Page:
Theologian Fr. Hans Küng is pictured in his office in Tübingen, Germany.
Catholic priest and theologian Hans Küng, the renowned scholar and prolific writer who had lived with Parkinson’s disease, macular degeneration and arthritis since 2013, died April 6 at his home in Tübingen, Germany. He was 93.
Few men throughout Christendom have had as much to say or had their work seen by as many Christians — and others — as Küng, the celebrated and controversial Swiss theologian and Catholic priest.
Open a magazine or turn on the television in Europe and it’s likely the viewer caught the face and heard the Germanic-toned voice of the famous Swiss professor who lived, taught and lectured more than 40 years in Germany. Often, he was photographed in the company of heads of state — Britain’s Tony Blair, the Soviet Union’s Mikhail Gorbachev, Germany’s Helmut Schmidt as well as world religious leaders.
He frequently carried on public dialogues with scholarly representatives of Buddhism, Chinese religions, Hinduism, Islam and Judaism. He also met with U.N. Secretary General Kofi Annan as he pursued his quest for a global ethic as a pathway toward international peace in the 21st century.
Tens of thousands of his readers living beyond Europe’s borders in America, Australia, Asia and Africa had heard him too, or at least read one or more of his tomes. He was the premier Catholic theologian to speak in China on religion and science, the first theologian to address a group of astrophysicists, and later the European Congress of Radiology on the subject of a more humane medicine.
Reasons for his popularity were ubiquitous: readability, clarity, erudition, honesty, fearlessness. He was smart, occasionally profound. Someone less intellectually gifted could understand his arguments and be drawn to his texts and his talks for just that reason. He said and wrote what he thought needed to be aired in what he deemed his relentless struggle for intellectual freedom and his passionate search for truth.
In his most popular book — Christ sein (On Being a Christian) — which quickly sold more than 200,000 hard covers in German alone when it was released in 1974, Küng said he probed theological issues that are of concern to any educated person. He wrote for those “who believe, but feel insecure,” those who used to believe “but are not satisfied with their unbelief” and those outside the church who are unwilling to approach “the fundamental questions of human existence with mere feelings, personal prejudices and apparently plausible explanations.”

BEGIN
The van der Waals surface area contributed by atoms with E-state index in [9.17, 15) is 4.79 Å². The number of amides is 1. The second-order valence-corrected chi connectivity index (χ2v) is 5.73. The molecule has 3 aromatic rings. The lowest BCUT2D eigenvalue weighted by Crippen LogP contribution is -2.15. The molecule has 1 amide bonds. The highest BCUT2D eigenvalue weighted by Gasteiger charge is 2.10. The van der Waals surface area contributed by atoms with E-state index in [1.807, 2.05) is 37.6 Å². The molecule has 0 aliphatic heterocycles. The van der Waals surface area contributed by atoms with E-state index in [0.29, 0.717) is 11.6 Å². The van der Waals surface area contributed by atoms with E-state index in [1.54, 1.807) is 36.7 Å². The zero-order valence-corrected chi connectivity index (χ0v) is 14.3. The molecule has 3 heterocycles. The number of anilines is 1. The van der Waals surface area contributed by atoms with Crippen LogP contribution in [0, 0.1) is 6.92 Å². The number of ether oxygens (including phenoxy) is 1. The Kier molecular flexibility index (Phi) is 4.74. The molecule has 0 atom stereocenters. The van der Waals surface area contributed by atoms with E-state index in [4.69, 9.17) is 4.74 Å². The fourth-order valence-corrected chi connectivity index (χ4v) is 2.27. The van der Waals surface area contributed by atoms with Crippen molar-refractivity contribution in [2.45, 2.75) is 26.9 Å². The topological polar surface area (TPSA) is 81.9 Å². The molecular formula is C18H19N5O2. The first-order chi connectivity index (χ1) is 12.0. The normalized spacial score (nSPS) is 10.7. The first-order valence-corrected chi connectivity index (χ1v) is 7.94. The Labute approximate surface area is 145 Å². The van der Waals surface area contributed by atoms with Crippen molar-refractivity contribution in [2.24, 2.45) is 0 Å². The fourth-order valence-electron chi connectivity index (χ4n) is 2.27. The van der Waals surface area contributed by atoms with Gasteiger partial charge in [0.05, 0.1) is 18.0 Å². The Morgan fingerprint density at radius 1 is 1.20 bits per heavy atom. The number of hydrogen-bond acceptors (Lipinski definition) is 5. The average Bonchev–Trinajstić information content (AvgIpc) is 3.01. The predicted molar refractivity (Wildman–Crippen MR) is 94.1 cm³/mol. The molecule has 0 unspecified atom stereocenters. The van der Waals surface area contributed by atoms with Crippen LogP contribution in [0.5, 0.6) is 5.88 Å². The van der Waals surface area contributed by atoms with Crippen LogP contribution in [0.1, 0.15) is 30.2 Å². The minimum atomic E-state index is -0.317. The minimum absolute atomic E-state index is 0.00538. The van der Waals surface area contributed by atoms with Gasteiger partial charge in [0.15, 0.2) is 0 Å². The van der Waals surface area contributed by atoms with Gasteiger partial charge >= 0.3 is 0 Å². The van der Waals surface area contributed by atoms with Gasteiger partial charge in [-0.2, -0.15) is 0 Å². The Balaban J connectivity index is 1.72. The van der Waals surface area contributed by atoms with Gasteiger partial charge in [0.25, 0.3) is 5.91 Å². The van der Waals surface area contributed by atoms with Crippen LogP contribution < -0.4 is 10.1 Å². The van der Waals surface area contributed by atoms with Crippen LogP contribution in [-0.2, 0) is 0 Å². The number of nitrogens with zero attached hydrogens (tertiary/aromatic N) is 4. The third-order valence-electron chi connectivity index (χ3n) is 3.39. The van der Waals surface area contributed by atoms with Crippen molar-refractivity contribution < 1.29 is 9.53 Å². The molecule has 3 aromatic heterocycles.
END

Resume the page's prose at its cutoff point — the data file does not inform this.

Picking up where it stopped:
For such a wide audience, Küng kept the Scriptures and the daily paper close at hand. From age 10 when the Nazis invaded Switzerland’s neighbour Austria, thus initiating World War II, the lad Hans — eldest of seven Küng children — began reading the daily paper. It was a discipline he maintained to his death despite declining vision. Keeping up on world and religious affairs rendered him “a realist, not a romanticist,” he told this reporter at a number of our meetings.
Often controversial, the name “Küng” came with its own brand of adjectives in conservative church and political publications: He was Küng the dissident, the bête noire, the disobedient, the heretic, the apostate, the errant, the Protestant. In short, “l’enfant terrible of the Catholic Church,” yelled many a headline.
His 1971 book, Infallible?: An Inquiry, caused an uproar across the Catholic world, challenging the papal infallibility declaration promulgated in 1870 at the First Vatican Council. Küng probed its theological basis and found the claim of supreme papal authority to be an impasse to reunion with other Christian churches.
The book appeared only three years after the Vatican had asked Küng to answer charges brought against his earlier volume, The Church. Catholic officials disputed the theologian’s understanding of papal authority and requested he appear in Rome to answer charges.